Midwestern, Southern casinos close due to flooding
9 May 2011
By Howard Stutz
By Howard Stutz
Additional closures are on the horizon as flooding by the Mississippi River and its tributaries threaten communities in coming weeks. The flooding already has broken high-water records that have stood since the 1930s.
In Tunica, Miss., all nine casinos in the market roughly 40 miles south of Memphis, Tenn., closed last week. Tunica County on Tuesday said the casinos are to be closed for at least three to six weeks.
Tunica's gaming market is valued at about $10 million a month, but the closures also harm non-gaming revenues from roughly 6,000 hotel rooms and restaurants.
"It just has a major impact when you count on gaming," Larry Gregory, executive director of the Mississippi Gaming Commission, said last week at the Southern Gaming Summit in Biloxi, Miss.
Boyd Gaming Corp., which operates Sam's Town Tunica Hotel & Gambling Hall, is offering to move hotel guests with reservations through May 27 to other company properties in the South. Boyd spokesman David Strow said Friday the company is guaranteeing nearly 900 workers pay through May 15.
Caesars Entertainment has three casinos that have closed in Tunica -- Horseshoe Casino & Hotel - Tunica, Tunica Roadhouse Casino and Hotel and Harrah's Casino Tunica. The company also has closed the Horseshoe Southern Indiana Casino Hotel and Harrah's Metropolis Casino in Illinois because of flooding.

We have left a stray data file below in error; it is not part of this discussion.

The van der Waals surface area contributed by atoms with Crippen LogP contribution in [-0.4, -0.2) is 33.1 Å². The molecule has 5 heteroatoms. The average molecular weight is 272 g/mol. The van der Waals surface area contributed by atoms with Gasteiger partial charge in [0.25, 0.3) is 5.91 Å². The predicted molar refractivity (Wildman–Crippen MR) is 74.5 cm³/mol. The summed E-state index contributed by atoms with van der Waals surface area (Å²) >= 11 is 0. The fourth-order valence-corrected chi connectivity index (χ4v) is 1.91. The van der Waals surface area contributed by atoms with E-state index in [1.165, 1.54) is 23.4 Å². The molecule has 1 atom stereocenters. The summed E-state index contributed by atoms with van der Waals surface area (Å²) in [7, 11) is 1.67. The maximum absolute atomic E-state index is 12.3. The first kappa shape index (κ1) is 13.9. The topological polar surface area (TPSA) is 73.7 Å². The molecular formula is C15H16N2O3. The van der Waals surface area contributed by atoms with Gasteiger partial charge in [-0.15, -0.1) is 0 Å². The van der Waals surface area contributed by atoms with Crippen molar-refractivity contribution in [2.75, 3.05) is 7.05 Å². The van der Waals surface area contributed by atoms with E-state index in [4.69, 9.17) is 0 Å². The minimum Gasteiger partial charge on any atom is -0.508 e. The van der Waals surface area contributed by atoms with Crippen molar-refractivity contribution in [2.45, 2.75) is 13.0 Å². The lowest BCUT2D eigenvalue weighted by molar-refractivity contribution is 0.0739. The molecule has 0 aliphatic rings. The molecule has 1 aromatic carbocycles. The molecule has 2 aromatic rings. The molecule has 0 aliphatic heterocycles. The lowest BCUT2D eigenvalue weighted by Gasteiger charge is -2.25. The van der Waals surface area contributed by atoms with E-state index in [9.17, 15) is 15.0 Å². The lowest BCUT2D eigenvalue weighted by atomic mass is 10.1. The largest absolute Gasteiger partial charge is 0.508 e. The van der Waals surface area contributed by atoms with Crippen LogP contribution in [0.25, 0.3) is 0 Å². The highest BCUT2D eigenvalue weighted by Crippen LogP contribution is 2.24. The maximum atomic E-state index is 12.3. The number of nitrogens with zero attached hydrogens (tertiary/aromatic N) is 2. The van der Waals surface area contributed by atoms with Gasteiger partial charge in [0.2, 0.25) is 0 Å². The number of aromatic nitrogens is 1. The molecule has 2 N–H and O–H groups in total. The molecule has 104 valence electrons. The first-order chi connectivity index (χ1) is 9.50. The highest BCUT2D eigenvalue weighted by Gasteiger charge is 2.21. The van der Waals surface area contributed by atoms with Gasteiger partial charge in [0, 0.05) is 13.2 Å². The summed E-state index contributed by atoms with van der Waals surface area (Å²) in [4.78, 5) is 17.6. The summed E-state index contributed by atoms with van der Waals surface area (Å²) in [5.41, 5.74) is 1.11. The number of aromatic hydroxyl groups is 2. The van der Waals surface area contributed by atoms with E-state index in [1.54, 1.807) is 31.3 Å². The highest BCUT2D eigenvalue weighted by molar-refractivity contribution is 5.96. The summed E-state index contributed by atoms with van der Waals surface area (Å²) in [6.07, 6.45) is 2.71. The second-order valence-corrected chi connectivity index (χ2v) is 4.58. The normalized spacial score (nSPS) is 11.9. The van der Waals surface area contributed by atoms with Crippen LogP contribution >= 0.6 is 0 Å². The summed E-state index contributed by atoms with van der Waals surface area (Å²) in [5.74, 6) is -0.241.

In a filing with the Securities and Exchange Commission, Caesars said the closed properties accounted for 9.4 percent of net revenues in 2010.
"Based on their locations and other factors, certain of these properties may remain closed longer than others," Caesars said in the filing. The company said flood and loss-of-earnings insurance would cover most losses.
Las Vegas-based Tropicana Entertainment Inc. closed its Lighthouse Point Casino and Bayou Caddy's Jubilee Casino, both in Greenville, Miss.
"The safety of our employees and guests are of the utmost importance to us so we are taking proactive steps to ensure their safety," Tropicana Interim Chief Executive Officer Daniel Ninivaggi said in a statement.
Isle of Capri Casinos closed its properties in Caruthersville, Mo., and Lula, Miss., last week, and is planning to close its casino in Natchez, Miss., on Sunday. Isle CEO Virginia McDowell said the company anticipates that it may have to close its casino in Vicksburg, Miss.
"We are continually monitoring conditions there," McDowell said. We have been in contact with our insurance carriers regarding property and business-interruption claims."
Also in Vicksburg, Ameristar Casino Hotel - Vicksburg could close by next week, well in advance of when the Mississippi River is expected to crest. The company said Friday that steps had been undertaken by the U.S. Army Corps of Engineers to protect the casino from flood damage.
"We are very pleased the risk assessment has been reduced such that the disruption to our operations, team members and guests at Ameristar Vicksburg is expected to be limited," Ameristar CEO Gordon Kanofsky said.
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